Triplett Christina – therapy harp, 25 strings, similar flat soundbox to the Fullsicle but otherwise prettier, droolworthy woods, Morley says light-medium tension, £1650 from Morley or £1550 from Devon, £50/month from Morley but Devon don’t seem to hire it out. Slim, good range, no doubt sounds lovely, but the price is getting a bit ridiculous by now. Why oh why can’t I get on with instruments like dulcimers where you can get cheap-and-cheerful and they are great? Even the cheap-and-nasty harps cost way more than a dulcimer, and you can’t get cheap-and-cheerful at all!
(Note for me: email Christina at firstname.lastname@example.org about the Triplett.)
The Dusty Strings Ravenna is in same price range, but I gather it’s generally bigger, heavier, and with a stronger tension, so that’d be harder for my fingers. The rest all weigh the same as my cat, and she is a very small cat. Speaking of cats, I will absolutely need to keep the harp covered with a cat around, won’t I. She’s good at sticking to her designated scratching surfaces and has never molested any of our instruments, but I wouldn’t want to risk it. Seriously, Harpsicle, who sells a harp without a cover?!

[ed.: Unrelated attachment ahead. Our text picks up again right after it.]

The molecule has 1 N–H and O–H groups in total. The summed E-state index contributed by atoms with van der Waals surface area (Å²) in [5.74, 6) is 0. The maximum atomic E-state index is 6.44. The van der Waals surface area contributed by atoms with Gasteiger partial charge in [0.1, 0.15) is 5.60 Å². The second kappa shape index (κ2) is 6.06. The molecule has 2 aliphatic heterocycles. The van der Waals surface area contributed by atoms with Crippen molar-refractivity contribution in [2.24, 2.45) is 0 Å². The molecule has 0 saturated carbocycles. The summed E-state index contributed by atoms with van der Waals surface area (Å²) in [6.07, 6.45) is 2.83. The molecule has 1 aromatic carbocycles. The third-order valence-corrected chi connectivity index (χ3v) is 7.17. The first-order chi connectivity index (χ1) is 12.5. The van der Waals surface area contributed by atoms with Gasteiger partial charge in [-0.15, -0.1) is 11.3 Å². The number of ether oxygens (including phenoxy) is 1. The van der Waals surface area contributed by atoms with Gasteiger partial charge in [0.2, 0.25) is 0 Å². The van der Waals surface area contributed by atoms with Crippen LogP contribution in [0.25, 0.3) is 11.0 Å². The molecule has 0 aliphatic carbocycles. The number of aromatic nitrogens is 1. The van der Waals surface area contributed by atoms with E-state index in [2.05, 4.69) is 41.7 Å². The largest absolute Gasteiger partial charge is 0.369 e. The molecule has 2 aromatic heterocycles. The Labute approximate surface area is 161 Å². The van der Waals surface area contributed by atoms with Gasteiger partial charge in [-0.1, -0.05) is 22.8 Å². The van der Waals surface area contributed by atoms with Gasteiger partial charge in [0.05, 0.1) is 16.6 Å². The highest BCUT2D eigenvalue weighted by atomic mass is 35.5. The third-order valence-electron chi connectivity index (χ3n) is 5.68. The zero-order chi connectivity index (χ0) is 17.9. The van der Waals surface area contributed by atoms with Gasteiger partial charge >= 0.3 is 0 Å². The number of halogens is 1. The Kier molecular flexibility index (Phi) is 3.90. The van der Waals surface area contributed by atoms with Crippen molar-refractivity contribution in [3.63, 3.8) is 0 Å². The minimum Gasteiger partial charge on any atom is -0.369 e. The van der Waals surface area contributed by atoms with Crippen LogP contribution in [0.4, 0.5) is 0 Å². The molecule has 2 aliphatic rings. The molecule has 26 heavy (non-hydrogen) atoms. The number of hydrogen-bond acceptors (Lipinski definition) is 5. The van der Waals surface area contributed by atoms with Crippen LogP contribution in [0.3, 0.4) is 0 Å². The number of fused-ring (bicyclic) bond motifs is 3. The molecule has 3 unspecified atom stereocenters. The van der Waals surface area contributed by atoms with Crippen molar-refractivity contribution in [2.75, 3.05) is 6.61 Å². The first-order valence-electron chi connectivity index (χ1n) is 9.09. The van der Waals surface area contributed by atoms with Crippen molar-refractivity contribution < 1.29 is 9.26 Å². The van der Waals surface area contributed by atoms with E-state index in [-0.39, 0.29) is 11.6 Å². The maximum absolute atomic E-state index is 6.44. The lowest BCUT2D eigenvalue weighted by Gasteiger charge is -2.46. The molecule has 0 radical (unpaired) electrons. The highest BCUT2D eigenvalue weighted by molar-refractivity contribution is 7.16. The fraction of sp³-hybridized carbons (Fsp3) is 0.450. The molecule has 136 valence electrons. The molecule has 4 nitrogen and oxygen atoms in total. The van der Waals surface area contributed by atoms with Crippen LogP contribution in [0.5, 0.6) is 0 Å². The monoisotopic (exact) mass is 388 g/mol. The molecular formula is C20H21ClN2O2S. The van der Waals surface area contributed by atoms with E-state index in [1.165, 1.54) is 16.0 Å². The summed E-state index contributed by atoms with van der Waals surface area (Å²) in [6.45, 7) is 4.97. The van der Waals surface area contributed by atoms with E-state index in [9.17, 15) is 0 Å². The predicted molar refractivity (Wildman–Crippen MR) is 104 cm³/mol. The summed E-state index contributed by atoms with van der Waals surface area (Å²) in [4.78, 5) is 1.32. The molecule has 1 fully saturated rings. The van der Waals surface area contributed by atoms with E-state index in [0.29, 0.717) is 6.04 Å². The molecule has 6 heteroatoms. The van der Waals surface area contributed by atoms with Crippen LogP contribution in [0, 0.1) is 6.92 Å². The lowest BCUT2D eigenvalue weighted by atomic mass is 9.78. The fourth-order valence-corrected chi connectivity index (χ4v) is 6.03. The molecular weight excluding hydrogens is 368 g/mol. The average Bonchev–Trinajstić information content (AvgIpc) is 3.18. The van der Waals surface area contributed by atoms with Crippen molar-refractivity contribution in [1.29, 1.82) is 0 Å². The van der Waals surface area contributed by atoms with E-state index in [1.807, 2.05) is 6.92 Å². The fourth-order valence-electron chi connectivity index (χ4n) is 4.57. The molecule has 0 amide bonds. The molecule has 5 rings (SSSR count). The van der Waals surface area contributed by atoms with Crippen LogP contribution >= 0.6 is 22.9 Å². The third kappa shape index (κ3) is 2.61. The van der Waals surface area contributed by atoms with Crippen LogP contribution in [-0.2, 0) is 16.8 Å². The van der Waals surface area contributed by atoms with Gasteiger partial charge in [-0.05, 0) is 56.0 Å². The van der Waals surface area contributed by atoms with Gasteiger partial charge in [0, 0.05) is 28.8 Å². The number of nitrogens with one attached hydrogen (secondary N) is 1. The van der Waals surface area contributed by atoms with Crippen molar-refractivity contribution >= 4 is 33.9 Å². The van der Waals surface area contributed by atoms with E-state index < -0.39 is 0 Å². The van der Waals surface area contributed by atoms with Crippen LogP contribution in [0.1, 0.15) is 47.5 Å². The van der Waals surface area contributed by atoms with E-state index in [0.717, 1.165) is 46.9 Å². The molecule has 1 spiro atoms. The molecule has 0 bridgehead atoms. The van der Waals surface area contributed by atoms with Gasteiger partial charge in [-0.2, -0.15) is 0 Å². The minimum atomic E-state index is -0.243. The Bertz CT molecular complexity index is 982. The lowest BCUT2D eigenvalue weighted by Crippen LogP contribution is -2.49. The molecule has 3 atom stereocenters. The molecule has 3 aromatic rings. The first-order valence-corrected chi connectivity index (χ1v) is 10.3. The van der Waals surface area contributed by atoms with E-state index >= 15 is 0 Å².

So what do you think, folks? Am I just being silly here, or will I be able to play comfortably and also be able to find plenty of repertoire that suits my tastes and ability level? I’m happy to do some arranging, I’m handy with MuseScore, but I do not want to be going to the trouble of arranging and transcribing every single thing I play, life’s too short.
(Apologies for the length. I was up till three ogling harps last night and may be slightly hyper from lack of sleep.)